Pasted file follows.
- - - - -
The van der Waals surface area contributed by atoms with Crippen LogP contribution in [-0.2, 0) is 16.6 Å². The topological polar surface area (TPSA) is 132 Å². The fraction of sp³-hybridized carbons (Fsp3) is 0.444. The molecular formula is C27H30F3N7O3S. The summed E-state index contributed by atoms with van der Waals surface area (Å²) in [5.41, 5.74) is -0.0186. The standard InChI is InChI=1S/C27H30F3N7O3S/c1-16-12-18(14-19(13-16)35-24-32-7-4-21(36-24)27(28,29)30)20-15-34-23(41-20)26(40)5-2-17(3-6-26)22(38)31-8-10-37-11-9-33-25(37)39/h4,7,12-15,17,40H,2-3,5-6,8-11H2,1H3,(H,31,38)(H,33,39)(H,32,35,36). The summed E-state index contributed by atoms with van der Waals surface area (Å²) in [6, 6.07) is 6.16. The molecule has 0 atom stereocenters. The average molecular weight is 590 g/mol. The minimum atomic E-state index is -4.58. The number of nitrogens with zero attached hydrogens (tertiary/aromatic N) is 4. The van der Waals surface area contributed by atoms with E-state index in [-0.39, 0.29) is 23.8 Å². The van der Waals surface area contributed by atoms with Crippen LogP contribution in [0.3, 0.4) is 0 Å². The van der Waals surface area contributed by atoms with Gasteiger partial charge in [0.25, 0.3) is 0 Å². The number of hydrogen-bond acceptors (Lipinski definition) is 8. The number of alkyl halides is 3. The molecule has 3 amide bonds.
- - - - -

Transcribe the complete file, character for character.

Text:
The van der Waals surface area contributed by atoms with Crippen LogP contribution in [-0.2, 0) is 16.6 Å². The topological polar surface area (TPSA) is 132 Å². The fraction of sp³-hybridized carbons (Fsp3) is 0.444. The molecular formula is C27H30F3N7O3S. The summed E-state index contributed by atoms with van der Waals surface area (Å²) in [5.41, 5.74) is -0.0186. The standard InChI is InChI=1S/C27H30F3N7O3S/c1-16-12-18(14-19(13-16)35-24-32-7-4-21(36-24)27(28,29)30)20-15-34-23(41-20)26(40)5-2-17(3-6-26)22(38)31-8-10-37-11-9-33-25(37)39/h4,7,12-15,17,40H,2-3,5-6,8-11H2,1H3,(H,31,38)(H,33,39)(H,32,35,36). The summed E-state index contributed by atoms with van der Waals surface area (Å²) in [6, 6.07) is 6.16. The molecule has 0 atom stereocenters. The average molecular weight is 590 g/mol. The minimum atomic E-state index is -4.58. The number of nitrogens with zero attached hydrogens (tertiary/aromatic N) is 4. The van der Waals surface area contributed by atoms with E-state index in [-0.39, 0.29) is 23.8 Å². The van der Waals surface area contributed by atoms with Crippen LogP contribution in [0.3, 0.4) is 0 Å². The van der Waals surface area contributed by atoms with Gasteiger partial charge in [0.25, 0.3) is 0 Å². The number of hydrogen-bond acceptors (Lipinski definition) is 8. The number of alkyl halides is 3. The molecule has 3 amide bonds.